dequoisagitil Wed 21-Nov-12 10:40:44

What does he say if you ask for more support, emotionally and/or practically?

CogitoErgoSometimes Wed 21-Nov-12 10:55:16

Why tolerate an unkind man?

belindarose Wed 21-Nov-12 10:56:52

He sort of turns it round, or ignores it. I said the other day how I felt I had spent all week tidying up and the house still looked a mess. He said 'well think how bad it would look if you hadn't spent that time doing it'.

I had a mini strop at the weekend (unheard of for me) and asked him to do something to help me and to turn off his 'fucking game' (computer). He'd done breakfast with the older one while I'd had a lie in (feeding the baby actually). Seemed like this was it for the day. I'd washed, dressed them etc, tidied the kitchen and dd was being infuriating (bored, probably). Anyway, he ignored me and carried on playing.

See, I sound like an unhinged whiney nag.

belindarose Wed 21-Nov-12 10:57:22

Cogito, I don't know if he is unkind. I don't want to hurt him.

CogitoErgoSometimes Wed 21-Nov-12 11:07:43

I can't tell if he's being unkind from your description but you don't sound like people that get on particularly well or make each other happy. I find that I get 'unhinged, whiney and naggy' when talking to a brick wall as well...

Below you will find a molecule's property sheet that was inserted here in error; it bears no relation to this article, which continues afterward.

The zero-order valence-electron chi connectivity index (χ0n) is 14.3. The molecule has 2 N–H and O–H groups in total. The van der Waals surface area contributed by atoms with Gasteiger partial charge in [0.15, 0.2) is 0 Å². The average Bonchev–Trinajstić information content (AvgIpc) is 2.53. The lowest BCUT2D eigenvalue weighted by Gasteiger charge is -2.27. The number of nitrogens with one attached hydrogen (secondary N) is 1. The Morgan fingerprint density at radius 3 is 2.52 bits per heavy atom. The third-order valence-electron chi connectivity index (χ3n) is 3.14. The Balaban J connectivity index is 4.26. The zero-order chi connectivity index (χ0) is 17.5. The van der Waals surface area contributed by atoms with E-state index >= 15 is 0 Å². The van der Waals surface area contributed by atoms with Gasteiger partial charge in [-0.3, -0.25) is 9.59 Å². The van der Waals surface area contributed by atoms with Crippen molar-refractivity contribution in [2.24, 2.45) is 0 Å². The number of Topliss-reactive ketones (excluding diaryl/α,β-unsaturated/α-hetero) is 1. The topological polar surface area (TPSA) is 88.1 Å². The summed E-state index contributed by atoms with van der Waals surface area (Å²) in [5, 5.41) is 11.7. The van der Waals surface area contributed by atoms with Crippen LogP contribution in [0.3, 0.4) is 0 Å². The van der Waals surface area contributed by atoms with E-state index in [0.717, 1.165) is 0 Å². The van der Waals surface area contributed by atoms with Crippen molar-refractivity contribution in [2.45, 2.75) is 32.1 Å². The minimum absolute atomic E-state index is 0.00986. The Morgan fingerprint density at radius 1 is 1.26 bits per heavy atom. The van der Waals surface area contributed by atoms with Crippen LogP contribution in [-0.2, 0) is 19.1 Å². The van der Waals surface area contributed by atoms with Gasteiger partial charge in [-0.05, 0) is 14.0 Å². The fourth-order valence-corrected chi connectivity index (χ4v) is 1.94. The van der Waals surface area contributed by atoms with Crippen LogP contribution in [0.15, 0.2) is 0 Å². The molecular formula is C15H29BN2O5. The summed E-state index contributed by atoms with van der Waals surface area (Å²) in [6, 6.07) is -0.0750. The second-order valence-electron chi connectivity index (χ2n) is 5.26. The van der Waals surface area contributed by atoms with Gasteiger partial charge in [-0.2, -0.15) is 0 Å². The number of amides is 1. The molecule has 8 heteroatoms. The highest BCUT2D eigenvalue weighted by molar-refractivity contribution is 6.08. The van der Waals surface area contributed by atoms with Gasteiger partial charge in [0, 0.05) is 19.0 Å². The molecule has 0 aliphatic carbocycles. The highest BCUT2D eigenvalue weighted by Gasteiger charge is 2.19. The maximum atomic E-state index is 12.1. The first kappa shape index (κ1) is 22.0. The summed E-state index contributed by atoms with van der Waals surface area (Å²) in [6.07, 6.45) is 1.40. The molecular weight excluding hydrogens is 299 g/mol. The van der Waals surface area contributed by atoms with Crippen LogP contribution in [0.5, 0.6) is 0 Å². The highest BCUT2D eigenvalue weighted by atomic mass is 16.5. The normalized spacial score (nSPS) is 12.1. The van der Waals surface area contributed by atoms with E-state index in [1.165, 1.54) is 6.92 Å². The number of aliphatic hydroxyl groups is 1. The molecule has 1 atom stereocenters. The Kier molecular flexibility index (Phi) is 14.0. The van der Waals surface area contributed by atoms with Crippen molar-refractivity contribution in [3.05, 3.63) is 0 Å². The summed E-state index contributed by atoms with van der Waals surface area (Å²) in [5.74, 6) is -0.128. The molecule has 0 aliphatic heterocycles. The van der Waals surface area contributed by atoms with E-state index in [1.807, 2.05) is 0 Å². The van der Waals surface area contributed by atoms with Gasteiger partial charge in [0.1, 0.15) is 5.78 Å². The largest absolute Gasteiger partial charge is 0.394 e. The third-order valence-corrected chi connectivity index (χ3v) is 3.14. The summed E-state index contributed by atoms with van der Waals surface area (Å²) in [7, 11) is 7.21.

Sioda Wed 21-Nov-12 11:12:06

No you don't sound like an unhinged whiny nag. Is that what he tells you you are? You sound like someone who has an useless DP. He is unkind - you've said yourself he doesn't return your kindness. He's escaping into his computer games to get away from the hard work of the DC's and leaving you to it.

dequoisagitil Wed 21-Nov-12 11:14:45

You don't sound like a whiny nag. What you were asking for was not unreasonable. Do you get to sit on your arse ignoring everything around you after performing one household chore?

belindarose Wed 21-Nov-12 11:17:18

He's never said it. He wouldn't say anything unkind.

I'm too tired and ill to think straight really. Just feeling sorry for myself. It's my birthday at the weekend and dd is excited about it, but he won't have helped her make a card or find a present. I still expect too much of him (after 12 years) so end up permanently disappointed. My mum is coming tomorrow to stay a few days. I need to fetch dd from preschool now. Thanks.

HeathRobinson Wed 21-Nov-12 11:21:13

Two things. Perhaps he was trying not to disturb you when he went off? And yes, you 'have the two children to look after', but equally he's out there working.

You say 'I had spent all week tidying up and the house still looked a mess. He said 'well think how bad it would look if you hadn't spent that time doing it'.' I can't see what's wrong with that confused. It would have looked worse if you hadn't been taming it. In fact, I might even say that to someone, hoping to make them feel better.